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Archive for April, 2007

The need to marshal between native and managed types is a very frequent scenario in mixed-mode programming. This is specially true when it comes to strings – when you’ve got MFC strings, COM strings, standard C++ strings and CLR strings and need to convert between those types. In fact that’s what prompted me to write the StringConvertor class for managed-unmanaged string conversions. While I did realize that I had misspelled converter as convertor I decided to leave it like that so I got a unique class-name and that way I could avoid Google dilution (there are dozens of other StringConverter classes, specially Java based ones).

Anyway, in the Orcas release of Visual C++, the VC++ team have added a mixed-mode marshalling library which primarily consists of the marshal_as template function. While marshal_as is technically not limited to string conversions, that is its most important role as of now. Using it is very similar to using one of the C++ cast operators such as static_cast – though be aware that you are not really casting here, you are doing a conversion – which may or may not be a different thing from a mere cast.

Here’s a code snippet that shows how to convert various native strings to System::String

String^ clrString;

const char* pcszHello = "hello world";
clrString = marshal_as<String^>(pcszHello);

wchar_t* pwszHello = L"hello wide world";
clrString = marshal_as<String^>(pwszHello);

bstr_t bstrtHello("hello bstr_t world");
clrString = marshal_as<String^>(bstrtHello);

std::string stdHello = "hello from std::string";
clrString = marshal_as<String^>(stdHello);

CString mfcString("hello from CString");
clrString = marshal_as<String^>(mfcString);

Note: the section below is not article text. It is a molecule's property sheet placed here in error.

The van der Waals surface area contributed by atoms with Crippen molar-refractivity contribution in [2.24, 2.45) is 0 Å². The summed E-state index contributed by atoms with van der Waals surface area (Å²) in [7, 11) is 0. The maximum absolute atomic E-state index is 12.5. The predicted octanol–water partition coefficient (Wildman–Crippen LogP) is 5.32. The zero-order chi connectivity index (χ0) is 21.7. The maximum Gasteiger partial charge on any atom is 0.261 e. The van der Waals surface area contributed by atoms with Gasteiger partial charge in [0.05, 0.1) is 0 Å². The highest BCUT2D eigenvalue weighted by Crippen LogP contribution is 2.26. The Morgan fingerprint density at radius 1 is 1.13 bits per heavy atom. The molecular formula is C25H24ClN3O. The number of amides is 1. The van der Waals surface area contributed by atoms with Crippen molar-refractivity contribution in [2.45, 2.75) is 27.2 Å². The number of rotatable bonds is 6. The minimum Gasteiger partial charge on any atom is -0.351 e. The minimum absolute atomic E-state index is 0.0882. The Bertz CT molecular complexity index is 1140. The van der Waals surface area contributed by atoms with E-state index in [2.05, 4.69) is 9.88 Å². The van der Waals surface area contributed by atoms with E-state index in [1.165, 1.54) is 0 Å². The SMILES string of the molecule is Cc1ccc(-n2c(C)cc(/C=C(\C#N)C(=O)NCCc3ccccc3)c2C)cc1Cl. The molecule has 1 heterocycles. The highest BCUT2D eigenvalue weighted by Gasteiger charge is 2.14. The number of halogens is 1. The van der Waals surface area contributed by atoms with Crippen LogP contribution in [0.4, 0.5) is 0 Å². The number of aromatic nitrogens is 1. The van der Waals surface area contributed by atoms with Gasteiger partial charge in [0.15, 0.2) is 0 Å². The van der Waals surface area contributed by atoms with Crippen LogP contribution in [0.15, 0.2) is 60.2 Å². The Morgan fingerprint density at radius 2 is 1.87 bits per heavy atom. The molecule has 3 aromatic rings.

CComBSTR atrBSTR(L"hello from CComBSTR");
clrString = marshal_as<String^>(atrBSTR);

The reverse conversion is also similar.

String^ clrString = "Original System::String";

std::string stdHello = marshal_as<std::string>(clrString);
CString mfcString = marshal_as<CString>(clrString);
CComBSTR atrBSTR = marshal_as<CComBSTR>(clrString);

You cannot directly use marshal_as for converting a String^ to a const char*, a const wchar_t* or a BSTR – because those conversions require the unmanaged resources to be freed after use. For those, you need to use a context object as shown below.

marshal_context context;

const char* pcszHello = context.marshal_as<const char*>(clrString);
const wchar_t* pcwszHello = context.marshal_as<const wchar_t*>(clrString);
BSTR bstrString = context.marshal_as<BSTR>(clrString);

Console::WriteLine(context._clean_up_list.Count);

The context object keeps track of the allocated objects and frees them in its destructor. Internally it maintains a linked list of objects that are allocated, and the output of the Console::WriteLine in the above code will be 3 (as we have allocated three objects using the context object). Initially I found this a little annoying to do, but I couldn’t think of any alternate solution that was more elegant and where we could avoid using the context object. In fact, in my StringConvertor class I had internally used an std::vector to store all allocated objects so I could free them in the destructor.

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